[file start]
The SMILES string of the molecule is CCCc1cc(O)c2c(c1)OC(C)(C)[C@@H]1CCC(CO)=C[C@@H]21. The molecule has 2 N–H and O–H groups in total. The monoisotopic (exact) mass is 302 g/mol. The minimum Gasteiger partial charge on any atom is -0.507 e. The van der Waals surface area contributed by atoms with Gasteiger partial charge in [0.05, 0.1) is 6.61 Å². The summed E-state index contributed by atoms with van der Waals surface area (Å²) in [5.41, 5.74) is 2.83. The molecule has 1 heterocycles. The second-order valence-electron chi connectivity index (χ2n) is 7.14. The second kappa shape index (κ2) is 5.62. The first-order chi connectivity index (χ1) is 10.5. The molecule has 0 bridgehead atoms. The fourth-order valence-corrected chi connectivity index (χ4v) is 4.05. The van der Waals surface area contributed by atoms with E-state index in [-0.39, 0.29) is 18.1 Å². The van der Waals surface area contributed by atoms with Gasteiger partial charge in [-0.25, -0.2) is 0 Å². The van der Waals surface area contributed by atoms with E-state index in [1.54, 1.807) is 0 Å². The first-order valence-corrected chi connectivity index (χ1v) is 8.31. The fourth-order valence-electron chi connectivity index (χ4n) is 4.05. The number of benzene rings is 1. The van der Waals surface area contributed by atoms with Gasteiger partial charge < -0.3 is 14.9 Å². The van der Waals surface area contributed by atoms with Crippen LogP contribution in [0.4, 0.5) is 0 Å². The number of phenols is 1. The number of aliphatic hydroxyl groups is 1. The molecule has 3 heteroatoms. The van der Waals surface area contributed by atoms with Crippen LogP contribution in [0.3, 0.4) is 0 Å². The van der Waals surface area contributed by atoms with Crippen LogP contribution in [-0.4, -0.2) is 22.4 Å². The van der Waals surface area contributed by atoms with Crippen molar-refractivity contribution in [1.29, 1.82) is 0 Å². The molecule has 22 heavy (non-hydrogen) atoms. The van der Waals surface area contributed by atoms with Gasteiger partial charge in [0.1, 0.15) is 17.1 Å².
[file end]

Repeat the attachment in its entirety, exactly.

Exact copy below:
The SMILES string of the molecule is CCCc1cc(O)c2c(c1)OC(C)(C)[C@@H]1CCC(CO)=C[C@@H]21. The molecule has 2 N–H and O–H groups in total. The monoisotopic (exact) mass is 302 g/mol. The minimum Gasteiger partial charge on any atom is -0.507 e. The van der Waals surface area contributed by atoms with Gasteiger partial charge in [0.05, 0.1) is 6.61 Å². The summed E-state index contributed by atoms with van der Waals surface area (Å²) in [5.41, 5.74) is 2.83. The molecule has 1 heterocycles. The second-order valence-electron chi connectivity index (χ2n) is 7.14. The second kappa shape index (κ2) is 5.62. The first-order chi connectivity index (χ1) is 10.5. The molecule has 0 bridgehead atoms. The fourth-order valence-corrected chi connectivity index (χ4v) is 4.05. The van der Waals surface area contributed by atoms with E-state index in [-0.39, 0.29) is 18.1 Å². The van der Waals surface area contributed by atoms with Gasteiger partial charge in [-0.25, -0.2) is 0 Å². The van der Waals surface area contributed by atoms with E-state index in [1.54, 1.807) is 0 Å². The first-order valence-corrected chi connectivity index (χ1v) is 8.31. The fourth-order valence-electron chi connectivity index (χ4n) is 4.05. The number of benzene rings is 1. The van der Waals surface area contributed by atoms with Gasteiger partial charge < -0.3 is 14.9 Å². The van der Waals surface area contributed by atoms with Crippen LogP contribution in [0.4, 0.5) is 0 Å². The number of phenols is 1. The number of aliphatic hydroxyl groups is 1. The molecule has 3 heteroatoms. The van der Waals surface area contributed by atoms with Crippen LogP contribution in [0.3, 0.4) is 0 Å². The van der Waals surface area contributed by atoms with Crippen LogP contribution in [-0.4, -0.2) is 22.4 Å². The van der Waals surface area contributed by atoms with Crippen molar-refractivity contribution in [1.29, 1.82) is 0 Å². The molecule has 22 heavy (non-hydrogen) atoms. The van der Waals surface area contributed by atoms with Gasteiger partial charge in [0.1, 0.15) is 17.1 Å².